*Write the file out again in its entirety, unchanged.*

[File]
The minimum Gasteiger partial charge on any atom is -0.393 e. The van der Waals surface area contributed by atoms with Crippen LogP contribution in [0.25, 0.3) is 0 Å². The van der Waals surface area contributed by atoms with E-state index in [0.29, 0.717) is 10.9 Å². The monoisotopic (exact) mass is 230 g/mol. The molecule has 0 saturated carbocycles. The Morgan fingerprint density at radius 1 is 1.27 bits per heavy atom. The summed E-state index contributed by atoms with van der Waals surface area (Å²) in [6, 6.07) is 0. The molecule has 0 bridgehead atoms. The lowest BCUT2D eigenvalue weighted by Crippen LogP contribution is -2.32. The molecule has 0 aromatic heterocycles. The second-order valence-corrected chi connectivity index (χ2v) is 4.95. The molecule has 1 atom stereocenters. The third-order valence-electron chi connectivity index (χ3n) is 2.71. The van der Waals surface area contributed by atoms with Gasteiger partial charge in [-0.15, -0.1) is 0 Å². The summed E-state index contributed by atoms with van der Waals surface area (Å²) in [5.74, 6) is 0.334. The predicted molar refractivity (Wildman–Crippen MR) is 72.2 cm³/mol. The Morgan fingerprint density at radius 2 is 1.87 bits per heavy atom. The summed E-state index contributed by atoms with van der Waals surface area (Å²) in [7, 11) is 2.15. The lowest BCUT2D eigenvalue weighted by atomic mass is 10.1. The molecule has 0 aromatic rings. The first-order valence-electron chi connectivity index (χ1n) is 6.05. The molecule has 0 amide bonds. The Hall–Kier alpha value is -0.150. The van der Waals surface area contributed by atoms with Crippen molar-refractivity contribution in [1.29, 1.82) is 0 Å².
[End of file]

The minimum Gasteiger partial charge on any atom is -0.393 e. The van der Waals surface area contributed by atoms with Crippen LogP contribution in [0.25, 0.3) is 0 Å². The van der Waals surface area contributed by atoms with E-state index in [0.29, 0.717) is 10.9 Å². The monoisotopic (exact) mass is 230 g/mol. The molecule has 0 saturated carbocycles. The Morgan fingerprint density at radius 1 is 1.27 bits per heavy atom. The summed E-state index contributed by atoms with van der Waals surface area (Å²) in [6, 6.07) is 0. The molecule has 0 bridgehead atoms. The lowest BCUT2D eigenvalue weighted by Crippen LogP contribution is -2.32. The molecule has 0 aromatic heterocycles. The second-order valence-corrected chi connectivity index (χ2v) is 4.95. The molecule has 1 atom stereocenters. The third-order valence-electron chi connectivity index (χ3n) is 2.71. The van der Waals surface area contributed by atoms with Gasteiger partial charge in [-0.15, -0.1) is 0 Å². The summed E-state index contributed by atoms with van der Waals surface area (Å²) in [5.74, 6) is 0.334. The predicted molar refractivity (Wildman–Crippen MR) is 72.2 cm³/mol. The Morgan fingerprint density at radius 2 is 1.87 bits per heavy atom. The summed E-state index contributed by atoms with van der Waals surface area (Å²) in [7, 11) is 2.15. The lowest BCUT2D eigenvalue weighted by atomic mass is 10.1. The molecule has 0 aromatic rings. The first-order valence-electron chi connectivity index (χ1n) is 6.05. The molecule has 0 amide bonds. The Hall–Kier alpha value is -0.150. The van der Waals surface area contributed by atoms with Crippen molar-refractivity contribution in [1.29, 1.82) is 0 Å².